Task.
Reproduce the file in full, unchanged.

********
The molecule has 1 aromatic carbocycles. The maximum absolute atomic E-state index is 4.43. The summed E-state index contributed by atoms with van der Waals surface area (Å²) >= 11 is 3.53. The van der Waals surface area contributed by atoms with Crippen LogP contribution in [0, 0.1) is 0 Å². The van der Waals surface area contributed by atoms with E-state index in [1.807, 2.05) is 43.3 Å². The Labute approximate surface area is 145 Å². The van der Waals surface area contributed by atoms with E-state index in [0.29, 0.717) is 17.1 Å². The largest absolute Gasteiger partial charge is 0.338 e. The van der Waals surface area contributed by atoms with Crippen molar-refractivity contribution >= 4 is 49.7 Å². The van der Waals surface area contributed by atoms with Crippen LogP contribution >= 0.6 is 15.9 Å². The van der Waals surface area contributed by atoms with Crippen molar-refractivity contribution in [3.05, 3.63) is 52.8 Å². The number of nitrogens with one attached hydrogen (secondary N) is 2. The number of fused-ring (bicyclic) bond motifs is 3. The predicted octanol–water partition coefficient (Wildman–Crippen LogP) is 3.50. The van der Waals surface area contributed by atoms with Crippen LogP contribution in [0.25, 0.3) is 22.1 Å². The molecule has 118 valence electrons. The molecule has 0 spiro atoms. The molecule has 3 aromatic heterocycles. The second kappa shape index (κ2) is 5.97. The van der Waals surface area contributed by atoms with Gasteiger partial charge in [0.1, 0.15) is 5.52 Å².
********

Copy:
The molecule has 1 aromatic carbocycles. The maximum absolute atomic E-state index is 4.43. The summed E-state index contributed by atoms with van der Waals surface area (Å²) >= 11 is 3.53. The van der Waals surface area contributed by atoms with Crippen LogP contribution in [0, 0.1) is 0 Å². The van der Waals surface area contributed by atoms with E-state index in [1.807, 2.05) is 43.3 Å². The Labute approximate surface area is 145 Å². The van der Waals surface area contributed by atoms with E-state index in [0.29, 0.717) is 17.1 Å². The largest absolute Gasteiger partial charge is 0.338 e. The van der Waals surface area contributed by atoms with Crippen molar-refractivity contribution >= 4 is 49.7 Å². The van der Waals surface area contributed by atoms with Crippen LogP contribution >= 0.6 is 15.9 Å². The van der Waals surface area contributed by atoms with Crippen molar-refractivity contribution in [3.05, 3.63) is 52.8 Å². The number of nitrogens with one attached hydrogen (secondary N) is 2. The number of fused-ring (bicyclic) bond motifs is 3. The predicted octanol–water partition coefficient (Wildman–Crippen LogP) is 3.50. The van der Waals surface area contributed by atoms with Crippen LogP contribution in [0.25, 0.3) is 22.1 Å². The molecule has 118 valence electrons. The molecule has 0 spiro atoms. The molecule has 3 aromatic heterocycles. The second kappa shape index (κ2) is 5.97. The van der Waals surface area contributed by atoms with Gasteiger partial charge in [0.1, 0.15) is 5.52 Å².